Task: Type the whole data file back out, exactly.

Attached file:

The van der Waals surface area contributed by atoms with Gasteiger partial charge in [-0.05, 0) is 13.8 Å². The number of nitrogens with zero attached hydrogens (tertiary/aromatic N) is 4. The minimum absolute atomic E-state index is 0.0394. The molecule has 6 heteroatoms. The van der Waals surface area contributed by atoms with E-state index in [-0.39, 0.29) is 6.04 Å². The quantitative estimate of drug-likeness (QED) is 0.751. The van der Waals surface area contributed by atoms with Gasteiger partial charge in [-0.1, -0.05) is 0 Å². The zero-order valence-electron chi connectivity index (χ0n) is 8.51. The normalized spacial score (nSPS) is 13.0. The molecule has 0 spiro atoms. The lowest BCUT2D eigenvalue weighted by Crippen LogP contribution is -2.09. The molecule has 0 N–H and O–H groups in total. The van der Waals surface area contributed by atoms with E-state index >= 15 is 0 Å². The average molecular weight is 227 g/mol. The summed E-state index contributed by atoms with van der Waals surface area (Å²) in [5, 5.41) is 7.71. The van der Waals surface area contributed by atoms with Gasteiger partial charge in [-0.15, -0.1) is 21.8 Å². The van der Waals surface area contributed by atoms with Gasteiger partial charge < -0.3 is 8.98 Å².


The van der Waals surface area contributed by atoms with Gasteiger partial charge in [-0.05, 0) is 13.8 Å². The number of nitrogens with zero attached hydrogens (tertiary/aromatic N) is 4. The minimum absolute atomic E-state index is 0.0394. The molecule has 6 heteroatoms. The van der Waals surface area contributed by atoms with E-state index in [-0.39, 0.29) is 6.04 Å². The quantitative estimate of drug-likeness (QED) is 0.751. The van der Waals surface area contributed by atoms with Gasteiger partial charge in [-0.1, -0.05) is 0 Å². The zero-order valence-electron chi connectivity index (χ0n) is 8.51. The normalized spacial score (nSPS) is 13.0. The molecule has 0 spiro atoms. The lowest BCUT2D eigenvalue weighted by Crippen LogP contribution is -2.09. The molecule has 0 N–H and O–H groups in total. The van der Waals surface area contributed by atoms with E-state index >= 15 is 0 Å². The average molecular weight is 227 g/mol. The summed E-state index contributed by atoms with van der Waals surface area (Å²) in [5, 5.41) is 7.71. The van der Waals surface area contributed by atoms with Gasteiger partial charge in [-0.15, -0.1) is 21.8 Å². The van der Waals surface area contributed by atoms with Gasteiger partial charge < -0.3 is 8.98 Å².